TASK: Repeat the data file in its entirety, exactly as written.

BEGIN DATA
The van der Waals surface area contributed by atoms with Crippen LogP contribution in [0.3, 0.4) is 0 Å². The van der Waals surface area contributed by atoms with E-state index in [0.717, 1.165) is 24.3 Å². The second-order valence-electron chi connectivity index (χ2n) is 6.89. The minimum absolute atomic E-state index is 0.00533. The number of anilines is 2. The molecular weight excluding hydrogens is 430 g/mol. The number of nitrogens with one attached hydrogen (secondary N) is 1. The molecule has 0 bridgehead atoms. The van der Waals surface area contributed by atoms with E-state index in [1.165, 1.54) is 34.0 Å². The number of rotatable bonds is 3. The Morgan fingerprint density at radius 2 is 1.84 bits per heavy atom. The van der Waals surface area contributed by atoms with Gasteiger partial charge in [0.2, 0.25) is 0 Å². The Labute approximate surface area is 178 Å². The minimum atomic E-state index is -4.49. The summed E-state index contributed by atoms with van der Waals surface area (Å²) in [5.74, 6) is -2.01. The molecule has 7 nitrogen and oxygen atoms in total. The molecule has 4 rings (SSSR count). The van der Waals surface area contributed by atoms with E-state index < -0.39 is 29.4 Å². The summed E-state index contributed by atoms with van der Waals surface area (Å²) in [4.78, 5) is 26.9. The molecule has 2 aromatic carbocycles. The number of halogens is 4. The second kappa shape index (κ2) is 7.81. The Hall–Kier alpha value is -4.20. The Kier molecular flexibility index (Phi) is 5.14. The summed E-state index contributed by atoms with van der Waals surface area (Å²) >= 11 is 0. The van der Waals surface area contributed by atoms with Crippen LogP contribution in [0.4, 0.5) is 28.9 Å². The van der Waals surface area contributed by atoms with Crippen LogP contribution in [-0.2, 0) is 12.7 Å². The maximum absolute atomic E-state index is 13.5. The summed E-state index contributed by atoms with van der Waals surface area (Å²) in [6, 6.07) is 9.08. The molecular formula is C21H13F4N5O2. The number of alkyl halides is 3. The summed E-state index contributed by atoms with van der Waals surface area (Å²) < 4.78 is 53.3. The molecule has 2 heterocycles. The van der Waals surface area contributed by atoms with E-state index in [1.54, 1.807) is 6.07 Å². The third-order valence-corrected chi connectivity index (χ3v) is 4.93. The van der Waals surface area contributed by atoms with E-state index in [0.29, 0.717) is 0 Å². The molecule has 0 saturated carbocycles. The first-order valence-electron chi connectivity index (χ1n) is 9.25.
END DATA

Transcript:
The van der Waals surface area contributed by atoms with Crippen LogP contribution in [0.3, 0.4) is 0 Å². The van der Waals surface area contributed by atoms with E-state index in [0.717, 1.165) is 24.3 Å². The second-order valence-electron chi connectivity index (χ2n) is 6.89. The minimum absolute atomic E-state index is 0.00533. The number of anilines is 2. The molecular weight excluding hydrogens is 430 g/mol. The number of nitrogens with one attached hydrogen (secondary N) is 1. The molecule has 0 bridgehead atoms. The van der Waals surface area contributed by atoms with E-state index in [1.165, 1.54) is 34.0 Å². The number of rotatable bonds is 3. The Morgan fingerprint density at radius 2 is 1.84 bits per heavy atom. The van der Waals surface area contributed by atoms with Gasteiger partial charge in [0.2, 0.25) is 0 Å². The Labute approximate surface area is 178 Å². The minimum atomic E-state index is -4.49. The summed E-state index contributed by atoms with van der Waals surface area (Å²) in [5.74, 6) is -2.01. The molecule has 7 nitrogen and oxygen atoms in total. The molecule has 4 rings (SSSR count). The van der Waals surface area contributed by atoms with E-state index < -0.39 is 29.4 Å². The summed E-state index contributed by atoms with van der Waals surface area (Å²) in [4.78, 5) is 26.9. The molecule has 2 aromatic carbocycles. The number of halogens is 4. The second kappa shape index (κ2) is 7.81. The Hall–Kier alpha value is -4.20. The Kier molecular flexibility index (Phi) is 5.14. The summed E-state index contributed by atoms with van der Waals surface area (Å²) >= 11 is 0. The van der Waals surface area contributed by atoms with Crippen LogP contribution in [0.4, 0.5) is 28.9 Å². The van der Waals surface area contributed by atoms with Crippen LogP contribution in [-0.2, 0) is 12.7 Å². The maximum absolute atomic E-state index is 13.5. The summed E-state index contributed by atoms with van der Waals surface area (Å²) in [6, 6.07) is 9.08. The molecular formula is C21H13F4N5O2. The number of alkyl halides is 3. The summed E-state index contributed by atoms with van der Waals surface area (Å²) < 4.78 is 53.3. The molecule has 2 heterocycles. The van der Waals surface area contributed by atoms with E-state index in [1.54, 1.807) is 6.07 Å². The third-order valence-corrected chi connectivity index (χ3v) is 4.93. The van der Waals surface area contributed by atoms with E-state index in [0.29, 0.717) is 0 Å². The molecule has 0 saturated carbocycles. The first-order valence-electron chi connectivity index (χ1n) is 9.25.